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Atlanta United’s success is an opportunity for aspiration in Seattle

Atlanta United took any vestige of expansion greatness away with their MLS Cup win.

Photo credit - MikeRussellFoto

For a decade the Seattle Sounders had serious laurels upon which to rest. They redefined soccer in the United States. The huge crowds that gathered, the wins, the trophies, the individual awards — all were the greatest. Then Atlanta United came along. They rapidly chipped away at any measure of expansion greatness the Sounders could claim. Last night they crushed it.

Seattle no longer has a crowd in the top 10 of single game attendance in MLS. They were never the fastest to an MLS Cup, but averaging a major trophy more than every other year was significant, but a year two MLS Cup is better than the Open Cups. Plus Atlanta has tied the second best single season points total of all time.

Yes, Atlanta built their success off of Seattle’s success. Just as Seattle built their success on the back of Toronto FC, who looked to the Chicago Fire and D.C. United. The league continues to evolve. Their are disagreements about how to define the eras, but whether MLS 3.0 started with Atlanta or before it, they clearly own the current era.

Sun has set on certain ways to measure the Sounders versus the league.

That’s fine. It was always going to happen. Seattle is a mature soccer market. For several years the attendance numbers are essentially stable. Every person who covers the league should expect the Sounders to make the playoffs in 2019, and 2020, and 2021, and beyond. Good is our standard.

But there is more available. There are legendary clubs, dynasties in this league’s history. DC (launch), Fire (launch), and Galaxy (Landon/David/Robbie) all deserve that moniker. The Revolution never took a major title, but reside on the fringe of dynasty.

Seattle, Portland and Toronto now all do as well. Over the past four years these are the best teams in the league. Each have two appearances in MLS Cup. Each won an MLS Cup. Atlanta probably sits in that group as well. They don’t have four years of history, but denying their first two seems silly after their record-setting performances.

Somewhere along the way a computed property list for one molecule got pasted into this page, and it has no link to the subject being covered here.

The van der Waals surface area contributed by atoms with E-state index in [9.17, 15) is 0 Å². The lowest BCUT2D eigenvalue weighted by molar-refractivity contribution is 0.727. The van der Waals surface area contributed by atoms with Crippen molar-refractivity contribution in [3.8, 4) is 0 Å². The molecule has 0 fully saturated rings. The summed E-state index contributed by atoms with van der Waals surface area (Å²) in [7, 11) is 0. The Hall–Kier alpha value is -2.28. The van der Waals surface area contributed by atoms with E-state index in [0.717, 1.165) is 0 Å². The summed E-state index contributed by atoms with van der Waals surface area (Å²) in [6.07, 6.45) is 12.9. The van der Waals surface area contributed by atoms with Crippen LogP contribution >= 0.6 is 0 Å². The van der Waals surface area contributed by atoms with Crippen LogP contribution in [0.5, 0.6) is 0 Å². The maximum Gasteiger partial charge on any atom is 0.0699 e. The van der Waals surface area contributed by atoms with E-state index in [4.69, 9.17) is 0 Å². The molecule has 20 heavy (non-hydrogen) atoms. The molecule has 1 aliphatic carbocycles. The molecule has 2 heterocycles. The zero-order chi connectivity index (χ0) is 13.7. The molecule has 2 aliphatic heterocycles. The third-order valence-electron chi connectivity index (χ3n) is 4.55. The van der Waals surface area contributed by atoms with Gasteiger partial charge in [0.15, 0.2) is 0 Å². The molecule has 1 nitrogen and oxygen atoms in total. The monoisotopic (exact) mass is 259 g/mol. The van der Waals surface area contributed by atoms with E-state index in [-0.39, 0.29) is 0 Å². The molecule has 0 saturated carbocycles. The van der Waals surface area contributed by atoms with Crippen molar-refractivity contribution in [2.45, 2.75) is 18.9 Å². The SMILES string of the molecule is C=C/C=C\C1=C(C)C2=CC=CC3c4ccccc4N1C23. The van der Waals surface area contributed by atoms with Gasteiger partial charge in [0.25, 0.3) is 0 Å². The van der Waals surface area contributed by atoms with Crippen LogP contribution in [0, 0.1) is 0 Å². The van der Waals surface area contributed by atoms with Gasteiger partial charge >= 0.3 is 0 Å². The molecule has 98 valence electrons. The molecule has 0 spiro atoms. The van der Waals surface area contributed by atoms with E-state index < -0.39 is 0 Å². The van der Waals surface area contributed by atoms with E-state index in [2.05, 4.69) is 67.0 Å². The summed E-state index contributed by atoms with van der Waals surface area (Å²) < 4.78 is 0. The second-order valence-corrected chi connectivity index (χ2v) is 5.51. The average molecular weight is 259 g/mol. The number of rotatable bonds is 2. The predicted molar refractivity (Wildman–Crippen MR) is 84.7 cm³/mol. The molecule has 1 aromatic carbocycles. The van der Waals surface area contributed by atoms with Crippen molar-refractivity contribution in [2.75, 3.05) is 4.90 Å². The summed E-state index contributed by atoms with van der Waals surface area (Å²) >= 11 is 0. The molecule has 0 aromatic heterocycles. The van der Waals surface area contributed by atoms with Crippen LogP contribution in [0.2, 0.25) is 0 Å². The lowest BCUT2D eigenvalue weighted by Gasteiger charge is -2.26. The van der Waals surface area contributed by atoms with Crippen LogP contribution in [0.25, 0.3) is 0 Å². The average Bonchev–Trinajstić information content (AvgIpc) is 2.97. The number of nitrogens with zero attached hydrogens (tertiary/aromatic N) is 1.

One of these teams could claim dynasty, claim destiny. Another win in MLS Cup would do that. A Supporters’ Shield would extend the window. There are trophies available. History is available.

So are thousands of seats in CenturyLink Field.

Ambition is available. Big clubs in MLS aren’t confined to big markets. Big clubs in MLS are confined to ambition. All four of these potential dynasties, potential SuperClubs aren’t in major media markets when defined by traditional sports metrics.

But each embraced their communities in ways that gave them power. Each is unique to a region and in being so manage to power the current era in MLS beyond what the Galaxy, LAFC, Red Bulls, Pigeons, Fire and Earthquakes can.

But it’s something that can be lost. The Galaxy, Fire and OG United all lost their panache.

Dynasty and era-defining swagger aren’t a tab earned that forever rests on the shoulder. It’s not a star to sit atop the crest. This is a state-of-being. You either have it, or you do not.

Atlanta United’s 2017-18 shouldn’t be seen as a threat to the Sounders, but a call to “climb higher.” It is time to reassert, to fill the empty seats and again have TV ratings that challenge a “major” sport within its own market.

It is time to make a run at a triple, something Seattle did just a few short years ago. It is time to go on a quest for glory. This is what the Five Stripes mean to the Sounders.

2019 starts now, and the destiny of dynasty should be the ambition.

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